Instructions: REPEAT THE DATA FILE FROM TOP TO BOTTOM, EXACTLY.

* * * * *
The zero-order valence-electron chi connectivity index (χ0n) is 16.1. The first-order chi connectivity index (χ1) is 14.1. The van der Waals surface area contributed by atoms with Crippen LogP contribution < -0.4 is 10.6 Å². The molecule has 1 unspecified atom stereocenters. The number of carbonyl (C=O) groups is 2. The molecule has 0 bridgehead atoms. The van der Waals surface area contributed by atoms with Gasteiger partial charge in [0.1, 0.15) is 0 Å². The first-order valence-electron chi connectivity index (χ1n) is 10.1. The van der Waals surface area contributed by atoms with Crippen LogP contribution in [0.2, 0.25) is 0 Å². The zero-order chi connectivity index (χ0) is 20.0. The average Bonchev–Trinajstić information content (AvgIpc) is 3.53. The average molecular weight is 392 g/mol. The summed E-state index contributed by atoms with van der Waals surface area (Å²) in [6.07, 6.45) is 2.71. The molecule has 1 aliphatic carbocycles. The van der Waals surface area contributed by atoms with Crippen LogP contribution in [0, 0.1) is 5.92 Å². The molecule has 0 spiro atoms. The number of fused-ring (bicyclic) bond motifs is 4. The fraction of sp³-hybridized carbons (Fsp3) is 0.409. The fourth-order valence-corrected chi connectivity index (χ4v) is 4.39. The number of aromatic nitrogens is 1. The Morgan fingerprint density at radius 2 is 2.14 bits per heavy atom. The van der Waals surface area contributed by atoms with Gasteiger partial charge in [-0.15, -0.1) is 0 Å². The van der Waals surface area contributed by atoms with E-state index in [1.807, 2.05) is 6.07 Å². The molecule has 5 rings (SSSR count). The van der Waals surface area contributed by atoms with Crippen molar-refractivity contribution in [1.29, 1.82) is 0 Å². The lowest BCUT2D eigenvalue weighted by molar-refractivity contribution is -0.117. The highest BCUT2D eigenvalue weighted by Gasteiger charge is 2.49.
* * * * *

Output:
The zero-order valence-electron chi connectivity index (χ0n) is 16.1. The first-order chi connectivity index (χ1) is 14.1. The van der Waals surface area contributed by atoms with Crippen LogP contribution < -0.4 is 10.6 Å². The molecule has 1 unspecified atom stereocenters. The number of carbonyl (C=O) groups is 2. The molecule has 0 bridgehead atoms. The van der Waals surface area contributed by atoms with Gasteiger partial charge in [0.1, 0.15) is 0 Å². The first-order valence-electron chi connectivity index (χ1n) is 10.1. The van der Waals surface area contributed by atoms with Crippen LogP contribution in [0.2, 0.25) is 0 Å². The zero-order chi connectivity index (χ0) is 20.0. The average Bonchev–Trinajstić information content (AvgIpc) is 3.53. The average molecular weight is 392 g/mol. The summed E-state index contributed by atoms with van der Waals surface area (Å²) in [6.07, 6.45) is 2.71. The molecule has 1 aliphatic carbocycles. The van der Waals surface area contributed by atoms with Crippen LogP contribution in [0, 0.1) is 5.92 Å². The molecule has 0 spiro atoms. The number of fused-ring (bicyclic) bond motifs is 4. The fraction of sp³-hybridized carbons (Fsp3) is 0.409. The fourth-order valence-corrected chi connectivity index (χ4v) is 4.39. The number of aromatic nitrogens is 1. The Morgan fingerprint density at radius 2 is 2.14 bits per heavy atom. The van der Waals surface area contributed by atoms with Gasteiger partial charge in [-0.15, -0.1) is 0 Å². The van der Waals surface area contributed by atoms with E-state index in [1.807, 2.05) is 6.07 Å². The molecule has 5 rings (SSSR count). The van der Waals surface area contributed by atoms with Crippen molar-refractivity contribution in [1.29, 1.82) is 0 Å². The lowest BCUT2D eigenvalue weighted by molar-refractivity contribution is -0.117. The highest BCUT2D eigenvalue weighted by Gasteiger charge is 2.49.